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Senator George Mitchell
Senator George Mitchell
BBC BREAKFAST WITH FROST INTERVIEW: SENATOR GEORGE MITCHELL PEACE NEGOTIATOR OCTOBER 28TH, 2001

Please note "BBC Breakfast with Frost" must be credited if any part of this transcript is used

DAVID FROST:
The war on terrorism has generated waves of side effects across the world, not least by influencing the courses of two very different peace processes. In Israel the situation has destabilised beyond belief, in Northern Ireland the opposite has happened with the IRA's landmark decision to start decommissioning. One man has worked at the centre of both of those situations as the key peace negotiator in both Israel and Northern Ireland, he is of course Senator George Mitchell and I caught up with him earlier in New York and I began by reminding him that David Trimble had said this week this was the day they said would never happen and I asked him how confident he had been that it would happen sooner or later?

GEORGE MITCHELL:
I had felt all along David that there would be action and I've said so publicly on several occasions over the past months, I didn't know for sure how or when it would happen but I think that the path to peace has been irrevocably taken by the people of Northern Ireland. The one thing that's quite clear there is that while whatever differences remain and there are many, there is very little disposition to return to the full scale conflict of the troubles and except for a small minority on both sides and most people have seen the benefits of peace and relative, I emphasise, relative calm. There's tremendous construction in Belfast, there's economic growth, there's increasing travel and commerce, I think people don't want to go back and I think they won't ever go back to what existed during the troubles.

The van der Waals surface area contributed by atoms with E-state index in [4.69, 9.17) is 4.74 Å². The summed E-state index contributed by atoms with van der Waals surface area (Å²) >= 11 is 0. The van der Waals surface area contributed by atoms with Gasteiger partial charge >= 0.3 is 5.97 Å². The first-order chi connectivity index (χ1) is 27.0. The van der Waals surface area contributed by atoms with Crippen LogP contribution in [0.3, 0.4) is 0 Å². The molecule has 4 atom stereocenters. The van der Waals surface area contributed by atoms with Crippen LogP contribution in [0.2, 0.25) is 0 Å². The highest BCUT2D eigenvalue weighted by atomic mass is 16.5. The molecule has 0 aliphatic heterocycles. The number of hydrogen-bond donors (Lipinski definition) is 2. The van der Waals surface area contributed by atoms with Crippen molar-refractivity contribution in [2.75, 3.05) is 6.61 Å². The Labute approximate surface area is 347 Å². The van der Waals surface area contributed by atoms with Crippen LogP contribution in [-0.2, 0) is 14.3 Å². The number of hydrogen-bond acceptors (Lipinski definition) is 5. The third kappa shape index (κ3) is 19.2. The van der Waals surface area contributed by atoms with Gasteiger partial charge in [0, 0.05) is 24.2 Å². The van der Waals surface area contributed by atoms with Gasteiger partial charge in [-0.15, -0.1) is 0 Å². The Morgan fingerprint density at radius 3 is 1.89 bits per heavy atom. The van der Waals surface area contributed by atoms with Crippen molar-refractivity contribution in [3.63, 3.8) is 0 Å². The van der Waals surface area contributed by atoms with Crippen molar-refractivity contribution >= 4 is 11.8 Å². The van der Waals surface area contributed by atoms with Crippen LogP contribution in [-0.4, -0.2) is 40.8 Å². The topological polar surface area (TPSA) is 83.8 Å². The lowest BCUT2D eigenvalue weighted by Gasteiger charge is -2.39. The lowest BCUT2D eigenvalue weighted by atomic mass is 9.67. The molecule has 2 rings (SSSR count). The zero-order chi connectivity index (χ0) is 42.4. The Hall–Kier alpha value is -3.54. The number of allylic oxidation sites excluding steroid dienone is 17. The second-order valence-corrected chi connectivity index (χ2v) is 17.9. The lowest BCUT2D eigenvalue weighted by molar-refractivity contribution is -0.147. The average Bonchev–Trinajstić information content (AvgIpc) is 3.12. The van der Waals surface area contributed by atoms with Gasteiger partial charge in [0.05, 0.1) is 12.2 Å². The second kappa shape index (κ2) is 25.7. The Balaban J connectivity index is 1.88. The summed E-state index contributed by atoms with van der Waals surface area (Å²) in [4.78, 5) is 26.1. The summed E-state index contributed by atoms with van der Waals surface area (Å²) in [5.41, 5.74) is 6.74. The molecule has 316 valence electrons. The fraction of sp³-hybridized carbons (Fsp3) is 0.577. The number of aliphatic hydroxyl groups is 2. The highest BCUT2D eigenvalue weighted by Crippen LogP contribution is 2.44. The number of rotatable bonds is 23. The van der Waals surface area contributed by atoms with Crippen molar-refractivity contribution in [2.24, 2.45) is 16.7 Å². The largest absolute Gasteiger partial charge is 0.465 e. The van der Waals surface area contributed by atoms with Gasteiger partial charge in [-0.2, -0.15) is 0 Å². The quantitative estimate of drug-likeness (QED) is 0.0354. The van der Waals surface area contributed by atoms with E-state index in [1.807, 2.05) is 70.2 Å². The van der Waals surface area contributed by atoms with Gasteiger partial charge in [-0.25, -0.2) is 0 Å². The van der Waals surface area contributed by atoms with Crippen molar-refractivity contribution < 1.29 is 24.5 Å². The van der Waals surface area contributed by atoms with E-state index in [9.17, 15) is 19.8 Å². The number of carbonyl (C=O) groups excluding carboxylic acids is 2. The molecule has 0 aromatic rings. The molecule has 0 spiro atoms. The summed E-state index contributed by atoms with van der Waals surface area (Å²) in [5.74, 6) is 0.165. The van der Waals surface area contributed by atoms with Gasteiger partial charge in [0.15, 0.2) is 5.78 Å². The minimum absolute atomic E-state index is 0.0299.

DAVID FROST:
General de Chastelaine, while not giving away any details has certified that this was truly taking the weapons out of use?

GEORGE MITCHELL:
I've known General de Chastelaine very well for many years, he is a man of total integrity who I believe all parties do have confidence in and should have confidence in.

DAVID FROST:
Jeffery Donaldson the Ulster Unionist MP who's opposed many aspects of the Good Friday Agreement is saying that his party should only really go back into government alongside Sinn Fein if this is proved to be just one step towards the total decommissioning by the IRA, is that your reading of the Good Friday Agreement?

GEORGE MITCHELL:
Eventually there has to be the total decommissioning of all weapons by all paramilitary organisations in a verifiable fashion and I think that must remain the objective. But I think that people ought to recognise what a huge and significant step this is because there is of course now no theoretical or other argument in the way of going forward. I would hope that all of those who have been in the Unionist side who have been critical of David Trimble's leadership will now recognise that he has been right all along, he's been quite courageous in taking these steps as have the other political leaders who are part of the pro-Agreement effort. They've taken huge political risks and I believe they've been vindicated now and I think all of those involved, those who have been supportive and those who have not been in the past ought now to draw together and make their Assembly work, the political leaders of Northern Ireland are as good as any political leaders I've met anywhere in the world, I'd put them up against any delegation of any Congress or Parliament anywhere. They can run Northern Ireland very well and now that's what they ought to concentrate on doing and not continuing to squabble over things that really ought to be in the past.

DAVID FROST:
And turning now to Israel, events so far in the negotiations between Israel and the Palestinian authority have not so far come together so fortuitously, it's been a bad week in the Middle East?

GEORGE MITCHELL: